Where is the Indo-Pacific? 

Design by Cleo Maloney

Elm City Scrapbook is a column alternately written by Daniella Sanchez (MC ’25) and Catherine Kausikan (GH ’25), which reflects each week on different artwork in and around New Haven.

The term “Indo-Pacific” is difficult to define. Broadly speaking, the region encompasses 60% of the world’s population, but its exact geographical scope differs depending on whom you ask. Its immense cultural diversity defies any coherence that would traditionally hold regions together. 

No wonder, then, that the Indo-Pacific display at the Yale University Art Gallery also only holds together nebulously. The collection is incredible: I find myself delighted by glimmering Javanese gold and the whimsy of an anthropomorphic bowl made by a Kankanay artist in Luzon, Philippines. Yet, every time I step into the gallery space, I feel uncomfortable. The sheer number of cultures presented creates a display that both lacks coherence and generalizes diversity without distinction. The arrangement of objects in space is fundamentally ethnographic, a move that Otherizes these cultures as objects of Western fascination. And if we consider that the Indo-Pacific Gallery directly faces Modern and Contemporary Art in the YUAG, the contrasts in these displays suggest a primitivism in the Indo-Pacific that is difficult to swallow.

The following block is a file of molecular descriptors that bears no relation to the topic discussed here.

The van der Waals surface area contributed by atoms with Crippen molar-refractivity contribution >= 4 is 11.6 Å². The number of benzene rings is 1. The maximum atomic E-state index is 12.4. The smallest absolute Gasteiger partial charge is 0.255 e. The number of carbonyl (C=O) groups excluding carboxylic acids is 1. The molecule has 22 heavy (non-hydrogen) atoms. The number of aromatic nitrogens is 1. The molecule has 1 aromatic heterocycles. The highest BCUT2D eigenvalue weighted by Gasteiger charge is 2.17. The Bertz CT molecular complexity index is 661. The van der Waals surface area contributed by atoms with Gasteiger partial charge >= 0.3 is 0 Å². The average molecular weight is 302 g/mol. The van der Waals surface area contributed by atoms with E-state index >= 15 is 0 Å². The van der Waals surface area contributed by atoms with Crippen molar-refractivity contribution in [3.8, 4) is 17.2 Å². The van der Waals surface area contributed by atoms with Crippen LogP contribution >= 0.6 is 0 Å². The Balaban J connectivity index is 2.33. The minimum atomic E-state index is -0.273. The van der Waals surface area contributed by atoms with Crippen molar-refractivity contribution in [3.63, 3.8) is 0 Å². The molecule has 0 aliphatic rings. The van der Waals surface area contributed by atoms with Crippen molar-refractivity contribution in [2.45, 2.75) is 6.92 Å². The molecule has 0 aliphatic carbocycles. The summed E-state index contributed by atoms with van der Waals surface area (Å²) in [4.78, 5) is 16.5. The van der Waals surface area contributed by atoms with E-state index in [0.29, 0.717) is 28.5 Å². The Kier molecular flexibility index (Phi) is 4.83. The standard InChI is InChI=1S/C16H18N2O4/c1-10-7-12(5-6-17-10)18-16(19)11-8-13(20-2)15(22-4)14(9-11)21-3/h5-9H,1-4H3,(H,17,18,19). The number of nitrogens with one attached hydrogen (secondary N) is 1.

Perhaps this is a problem with universal survey museums generally. The term “universal survey” refers to museums that hold a microcosm of the world’s cultures in a single building. Yet, these institutions typically position all non-Western cultures as secondary to European paintings and sculpture. The YUAG must do better. Why not acquire artworks by contemporary Southeast Asian artists, or conceptualize what exactly defines this rich, complex region? I long for the day that I can step into this gallery and feel at home.

Leave a Reply